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Joining Baileys’ Chocolate Bar, Rooster and the Bridge Tap House & Wine Bar, Baileys’ Range is Dave Bailey’s most ambitious venture to date: He seeks to provide luxe-quality burgers in quantities usually associated with Five Guys or Smashburger. Made from locally sourced, grass-fed beef, the burgers are excellent, whether you order yours unadorned, with cheese or classed up with sautéed mushrooms and Taleggio or meated up with pulled pork. Patties made from lamb, bison, duck, chicken and vegetables are also available. The fries are topnotch, the shakes blended with super-creamy housemade ice cream.
Restaurateur Zoë Robinson Pidgeon and her go-to chef Ny Vongsaly have brought a touch of Paris chic to the tiny Clayton confines of their new venture, Bar Les Frères. Though the cuisine is resolutely old-school French, the vibe is fun and the décor (including sixteen pairs of deer antlers looming above the bar) downright funky. The brief menu includes such beloved classics as lobster bisque (brimming with actual lobster meat), duck confit and steak au poivre. The highlight might be the Toulouse-style pork sausages, aggressively seasoned: a perfect blend of pig, salt and spice.
Basso is Italian for low, and this restaurant is located in the cavernous basement of the Restaurant at the Cheshire. Part of the multimillion-dollar renovation of the Cheshire hotel on the western edge of the city, Basso boasts as its chef Patrick Connolly, a St. Louis native who made his name (including a James Beard Foundation award) in Boston and New York City before returning home. His menu is “Italian gastropub,” which in practice means excellent wood-fired pizzas and rustic pasta dishes. The “McDowell’s Golden Arcs,” with speck, delicata squash and Fontina, is a standout pizza. Among the pastas, try the mafalda, thin ribbons of pasta tossed with a beef and pork ragù, pecorino romano and breadcrumbs.
One of the more surreal dining experiences in St. Louis: a good ol' American bar and grill done up as a Disneyfied Bavarian beer hall, complete with waitresses costumed in fetching frocks a la Snow White. Part of the River City casino, the menu hits the basic goods, including tasty, oversized burgers, wings and ribs (ask for the sauce on the side). But there is also German fare, including a terrific rendition of the classic sauerbraten (here called "German Pot Roast"), tender braised beef over yummy spaetzle and braised red cabbage. Best of all, the friendly bartenders are skilled at a quick pour -- especially when the carnage you suffered at the craps table is written all over your face.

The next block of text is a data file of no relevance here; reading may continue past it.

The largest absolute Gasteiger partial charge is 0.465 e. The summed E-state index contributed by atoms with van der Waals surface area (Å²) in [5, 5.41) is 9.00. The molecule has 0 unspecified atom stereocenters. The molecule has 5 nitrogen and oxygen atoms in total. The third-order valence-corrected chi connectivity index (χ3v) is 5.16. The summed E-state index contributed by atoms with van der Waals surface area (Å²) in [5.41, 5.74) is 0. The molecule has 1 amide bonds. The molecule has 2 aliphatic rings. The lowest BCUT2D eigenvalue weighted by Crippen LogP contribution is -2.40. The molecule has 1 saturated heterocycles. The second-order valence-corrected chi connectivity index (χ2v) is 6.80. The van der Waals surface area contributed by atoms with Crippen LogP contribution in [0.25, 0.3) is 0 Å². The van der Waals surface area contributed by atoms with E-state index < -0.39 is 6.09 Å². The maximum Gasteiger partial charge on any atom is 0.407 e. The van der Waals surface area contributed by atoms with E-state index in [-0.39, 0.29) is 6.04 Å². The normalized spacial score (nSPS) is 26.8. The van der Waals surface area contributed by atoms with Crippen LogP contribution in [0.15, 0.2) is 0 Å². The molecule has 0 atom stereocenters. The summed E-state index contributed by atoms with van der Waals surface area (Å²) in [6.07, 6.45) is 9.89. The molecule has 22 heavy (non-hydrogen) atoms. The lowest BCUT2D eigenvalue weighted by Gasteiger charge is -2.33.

Nestled in the shadows of the A-B Brewery on the south end of Soulard, Big Daddy's offers a little bit of everything for the south city barfly. The downstairs bar features dj's spinning the latest jams every weekend and ice cold beers and tasty appetizers make it a great place to kick back a watch the game. But an inviting outdoor patio and second upstairs bar give the venue range and seasonal charm.
Billy G’s, the Kirkwood hot spot, offers something for everyone with its large menu and even larger portions. A significant portion of the menu is Italian, although burgers, sandwiches, and even some southern classics round out the seemingly endless options. Of special note is the pizza, thin crust and cooked to a crispy flakiness in wood oven. The food is average, but the restaurant is always packed to the brim because of its location and self-fulfilling reputation as the place to be seen in Kirkwood. The patio is worth a visit, with several fire features (including a table with a built-in fireplace), cozy semicircle booths, and a large outdoor bar. It’s a lovely spot to reconnect with high school friends for a cocktail on a lovely day or night, just expect the food to be secondary.
Bistro 1130 brings Mediterranean-inspired cuisine to the shoppers of Town and Country Crossing, albeit with varying degrees of authenticity. Executive chef Karim Bouzammour, a Moroccan native, infuses the menu with specialties from his homeland; Bistro 1130 is at its best when he embraces this rich, North Africa culinary heritage. In particular, the lamb couscous, served in a tagine with assorted vegetables and chickpeas, is the embodiment of authentic Moroccan cuisine. Likewise, do not pass up the fresh sardines when available. These mild, little fish are packed with fresh herbs and drizzled with lemon juice -- an authentic Mediterranean delicacy. Also noteworthy is fig-and-pine-nut-stuffed pork, as well as the excellent phyllo-dough-wrapped goat cheese turnover. Weather permitting, opt for the patio -- Bistro 1130 has a prime, lakeside location.